Thursday, August 21, 2014

My Daughter's Wedding Dress

Like I said, my girl got married this month.   She and her husband have been good friends since seventh grade.  Last summer they started dating. They were engaged in March.   It was a quick time to put together a wedding, but it worked best with their schedule to do it this summer.  So we hit the ground running and I spent the summer up to my eyeballs in wedding prep. 

Sarah wanted a steampunk wedding.   Ashton didn't want anything too over the top or costumey.   We decided on a steampunk lite or, as I would explain it to friends, steampunk meets English garden party.   The steampunk aspect did get her this dress:

And from the back:

 We used a Butterick pattern for the bodice but heavily altered the fit and cut the neckline up so it looked better with the corset.  The patterns for the Victorian apron drapey parts, the skirt, and the awesome bustled petticoat are all from Truly Victorian.  I loved working with those patterns.  They were easy to follow for the most part.  We did make some alterations.  I did not sew the aprons into the dress.  They were made as separate pieces like the corset.  It made it much easier to sew the bodice and skirt together and install the back zipper.  With the corset over the top, you can't even tell it's not all one piece.   This way she can also take the apron and corset and use them with another dress for a steampunk costume of her own.  

The aprons were slightly modified from the original pattern.  I did two aprons with the top apron cut 6" shorter than the bottom.  We used Skirt A that already had the double sash.   I used a ribbon to finish the top edge and added a hook and eye to fasten them together.  And then since I ran out of time, we had to safety pin the back edges so they came together properly.  Ah well.  She can sew so she can add a hook and eye there too when she gets time.

The dress was made from a lovely ivory duchess satin.  It draped beautifully and was the perfect weight for the dress.  The corset and aprons are a shantung (Joann calls them blackberry and taupe.)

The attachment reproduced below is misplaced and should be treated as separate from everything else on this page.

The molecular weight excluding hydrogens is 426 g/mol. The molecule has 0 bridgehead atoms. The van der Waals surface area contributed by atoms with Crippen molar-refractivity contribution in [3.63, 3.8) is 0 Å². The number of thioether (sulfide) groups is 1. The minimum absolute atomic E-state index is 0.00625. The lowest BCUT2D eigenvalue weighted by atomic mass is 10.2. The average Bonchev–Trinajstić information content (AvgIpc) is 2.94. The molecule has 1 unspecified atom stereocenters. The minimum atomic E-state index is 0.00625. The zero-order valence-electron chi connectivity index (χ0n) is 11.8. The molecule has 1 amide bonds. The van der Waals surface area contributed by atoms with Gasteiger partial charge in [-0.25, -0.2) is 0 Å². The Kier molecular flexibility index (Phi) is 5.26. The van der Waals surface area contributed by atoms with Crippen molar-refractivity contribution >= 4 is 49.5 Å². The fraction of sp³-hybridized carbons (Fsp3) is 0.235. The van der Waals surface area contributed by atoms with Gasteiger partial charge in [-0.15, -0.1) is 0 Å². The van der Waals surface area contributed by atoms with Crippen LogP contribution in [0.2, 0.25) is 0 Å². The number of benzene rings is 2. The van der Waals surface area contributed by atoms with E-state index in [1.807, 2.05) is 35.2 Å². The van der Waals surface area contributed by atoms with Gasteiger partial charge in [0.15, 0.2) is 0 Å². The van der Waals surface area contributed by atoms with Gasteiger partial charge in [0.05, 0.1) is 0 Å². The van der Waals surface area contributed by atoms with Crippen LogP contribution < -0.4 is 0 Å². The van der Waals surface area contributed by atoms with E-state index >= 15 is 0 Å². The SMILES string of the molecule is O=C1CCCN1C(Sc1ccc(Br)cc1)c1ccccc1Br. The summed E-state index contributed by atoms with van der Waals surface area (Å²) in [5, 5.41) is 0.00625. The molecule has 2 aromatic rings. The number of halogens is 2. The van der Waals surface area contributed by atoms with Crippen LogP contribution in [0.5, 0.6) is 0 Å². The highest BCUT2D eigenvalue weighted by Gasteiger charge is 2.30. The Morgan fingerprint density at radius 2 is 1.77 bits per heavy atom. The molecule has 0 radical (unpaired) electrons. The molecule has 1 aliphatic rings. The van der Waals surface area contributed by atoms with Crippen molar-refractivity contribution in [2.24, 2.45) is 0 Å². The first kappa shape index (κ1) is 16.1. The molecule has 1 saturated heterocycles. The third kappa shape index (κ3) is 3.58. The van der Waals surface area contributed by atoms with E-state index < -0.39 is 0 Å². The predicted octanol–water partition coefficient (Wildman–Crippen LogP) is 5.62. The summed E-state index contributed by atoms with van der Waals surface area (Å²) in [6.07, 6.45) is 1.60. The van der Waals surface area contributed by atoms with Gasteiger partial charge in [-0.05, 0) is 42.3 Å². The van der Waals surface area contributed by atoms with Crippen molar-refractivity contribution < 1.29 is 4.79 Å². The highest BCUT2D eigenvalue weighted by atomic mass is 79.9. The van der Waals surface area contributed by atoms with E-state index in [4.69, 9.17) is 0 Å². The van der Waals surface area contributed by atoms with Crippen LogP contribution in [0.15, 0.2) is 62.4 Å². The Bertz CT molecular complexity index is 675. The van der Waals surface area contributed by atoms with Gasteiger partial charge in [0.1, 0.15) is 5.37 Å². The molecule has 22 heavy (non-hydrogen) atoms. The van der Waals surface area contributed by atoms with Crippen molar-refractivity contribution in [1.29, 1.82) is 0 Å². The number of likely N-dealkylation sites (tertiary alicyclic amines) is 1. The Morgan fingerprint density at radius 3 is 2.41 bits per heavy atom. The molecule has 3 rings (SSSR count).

I'm sad to say we had to do the whole wedding on a very tight budget ($2500) so the fabric was purchased at Joann with a coupon or on sale and it's all polyester.   The fiber made it harder to work with, but it fit the budget.  Her ensemble cost around $300 including boots, hat trimming, fabric and patterns.  

She wore my wedding hat that I retrimmed (like a good Victorian woman.  Redo it to fit the new fashions.)  I'll do a post soon on the hat.  I've got before and afters.  Shaping the ostrich plume was an interesting experience.    

One of my favorite things we did for them on their wedding day was send them off on a picnic.   After the ceremony we did family pictures and then sent them off by themselves while the rest of us had a light dinner.  Sarah's grandma bought them the adorable hamper as a wedding gift and one of the bridesmaids packed it with a delicious meal.  I had the lemonade bottle already in my cupboard (yea for hoarding!) We just had to remove the labels.  Crisco worked beautifully for that.

The photographer followed them to the park for some private couple photos and then left them alone.  They had 45 minutes of together time before they came back to the party.  It was a good break from the crowd and the hectic schedule.  The guests were so busy eating and mingling that the bride and groom weren't even missed until 15 minutes before they were due to come back.  

It was a lovely day and Sarah and I were both very happy with her dress.  

*the photos were taken by the incomparable Jyl Read of Jyl Read Photography.  It's a lot to ask a photographer to drive 6 hours to shoot your daughter's wedding, but in this case, it was worth it.  She was amazing.  

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